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Posted April 2, 2010 | Leave a comment
Head-to-head: Rams battle Falcons to scoreless tie
By Jeremy Stafford - firstname.lastname@example.org
STRASBURG -- The Strasburg Rams couldn't muster much of an advantage playing on their home pitch; nor could the Central Falcons profit from an excess of free kicks.
The Rams gained nothing when six Central players were hailed with yellow cards, yet lost nothing when Nick Wilson and Jordan Bowes left the game with injuries.
In fact, prolonged possessions by either team came about as frequently as goals, which is to say not at all.
None dared ask the ever-relevant question, "What's the score" on Thursday night -- everyone knew the scoreboard at Glenn Proctor Field at Ram Stadium burned the same dull numbers in the match's final minute as it had in its opening minute: 0-0.
And though the scoreless tie might imply an obvious outcome, the implications of those who actually played the full 90 minutes worth of soccer were something of an enigma, ranging from frustration, to satisfaction, to contrite contentment.
"I'm not happy with a tie," Strasburg senior Gunnar Bowes said. "I want to win -- but my team, we played great, so I'm happy with what we got.
"I can't really complain much with it."
Many on both sidelines shared Bowes' acceptance of the tie that was apparently meant to be.
Both teams felt deprived of a win, satisfied with a near-winning effort, and proud of a shutout.
Yet both are left to rue a match filled with all the hallmarks of a bitter moral victory: We out-shot them, our keeper had more saves, we played with more heart, we had more opportunities.
As Strasburg (3-2-1) and Central (2-1-1) trotted farther into the chill of a brisk Thursday night, they could think back only to the lessons to be learned, rather than the goals that weren't scored.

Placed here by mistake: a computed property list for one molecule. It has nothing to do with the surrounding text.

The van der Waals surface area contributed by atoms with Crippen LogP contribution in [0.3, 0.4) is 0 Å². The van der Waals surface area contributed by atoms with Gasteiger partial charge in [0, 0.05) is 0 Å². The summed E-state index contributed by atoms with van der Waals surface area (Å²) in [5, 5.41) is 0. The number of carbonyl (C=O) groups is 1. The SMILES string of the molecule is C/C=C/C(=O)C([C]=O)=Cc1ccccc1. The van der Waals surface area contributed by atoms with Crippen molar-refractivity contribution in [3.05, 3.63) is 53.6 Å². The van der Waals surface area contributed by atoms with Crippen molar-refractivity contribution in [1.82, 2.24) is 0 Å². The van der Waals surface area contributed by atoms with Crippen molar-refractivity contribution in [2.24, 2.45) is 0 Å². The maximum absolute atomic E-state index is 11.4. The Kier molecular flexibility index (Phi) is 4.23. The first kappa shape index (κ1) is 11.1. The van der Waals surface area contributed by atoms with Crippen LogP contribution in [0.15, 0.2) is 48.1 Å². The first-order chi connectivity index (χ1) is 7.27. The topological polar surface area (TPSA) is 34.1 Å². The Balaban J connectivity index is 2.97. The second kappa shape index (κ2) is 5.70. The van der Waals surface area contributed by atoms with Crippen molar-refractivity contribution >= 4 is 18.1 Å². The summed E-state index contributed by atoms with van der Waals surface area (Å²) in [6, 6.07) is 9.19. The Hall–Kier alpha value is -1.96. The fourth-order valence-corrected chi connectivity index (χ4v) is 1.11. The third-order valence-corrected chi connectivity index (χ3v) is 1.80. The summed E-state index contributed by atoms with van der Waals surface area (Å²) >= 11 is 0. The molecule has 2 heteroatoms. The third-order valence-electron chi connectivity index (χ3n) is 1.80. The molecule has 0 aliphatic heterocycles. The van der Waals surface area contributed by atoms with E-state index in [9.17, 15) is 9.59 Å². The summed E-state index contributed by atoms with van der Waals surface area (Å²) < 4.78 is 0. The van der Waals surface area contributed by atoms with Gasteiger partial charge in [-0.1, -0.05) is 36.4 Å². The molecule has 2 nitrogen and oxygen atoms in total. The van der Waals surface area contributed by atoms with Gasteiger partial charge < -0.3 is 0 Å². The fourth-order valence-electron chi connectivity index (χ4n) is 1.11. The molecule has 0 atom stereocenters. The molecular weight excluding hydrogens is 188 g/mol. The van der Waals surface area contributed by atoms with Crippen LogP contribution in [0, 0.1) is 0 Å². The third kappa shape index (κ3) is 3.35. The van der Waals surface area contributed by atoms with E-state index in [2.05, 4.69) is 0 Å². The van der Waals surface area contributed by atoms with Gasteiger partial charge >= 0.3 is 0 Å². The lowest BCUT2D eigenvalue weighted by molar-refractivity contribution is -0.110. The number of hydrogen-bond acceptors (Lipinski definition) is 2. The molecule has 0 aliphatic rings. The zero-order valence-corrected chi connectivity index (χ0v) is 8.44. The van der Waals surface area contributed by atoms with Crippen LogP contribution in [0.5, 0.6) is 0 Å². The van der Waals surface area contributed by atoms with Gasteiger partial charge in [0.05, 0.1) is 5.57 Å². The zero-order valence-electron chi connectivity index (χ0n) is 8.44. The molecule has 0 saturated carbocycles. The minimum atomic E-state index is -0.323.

"Growing up, [Central versus Strasburg has] been a rivalry my whole life," Central junior Chris Black said. "You want to go out and win it. We just didn't connect as a team all the way through -- we had opportunities, but we just didn't capitalize on them.
"It's a shame we couldn't get one in."
The Falcons suffered from what Black described as a lack of tempo in their offensive third. Central's best scoring opportunity came in the fading minutes of the final overtime. On Central's 27th free kick, taken just above the penalty box, junior Marshall Brill faked a touch, then screened a shot attempt by junior Justin Mauck-Hill.
Mauck-Hill's shot sailed high over the goal, through the uprights of the Strasburg field goal post, and deep into a dark eternity.
Strasburg was perhaps less fortunate.
In the 73rd minute, Rams senior Nika Kartvelishvili scurried down the left flank and lobbed a rainbow of a shot to the crown of the goal. Central keeper Jordan Umstead caught the ball, juggled it, then fell.
The ball trickled into the goal like a spilled cup of water; Kartvelishvili was called offside; fans in both bleachers took their turn cheering their own good luck.
"This was one of our most intense games," Strasburg coach Joel Ross said. "I mean, [in a loss] against Stonewall [Jackson] last night, we were getting down in the score, and that helps intensity get lost.
"But our conditioning is coming through."
Central and Strasburg shared plenty of scoring chances, but those chances all fizzled out like a dying flame on a burned match -- if one team managed a breakaway, it was always lost to a tackle and a clear.
Strasburg keeper Daniel Wilson had seven saves Thursday night, to Umstead's eight. In addition to the six Falcons given a yellow card, two Rams were furnished with yellow warnings.
Strasburg took eight shots, and Central had nine.
"It's not easy putting the ball in the back of the net, and I think my front line sometimes freezes up when it shouldn't," Central coach Ted Poor said. "I give them their due: They played last night, we were fresh.
"I think we had a good game -- probably a tie score was a fair way of going."
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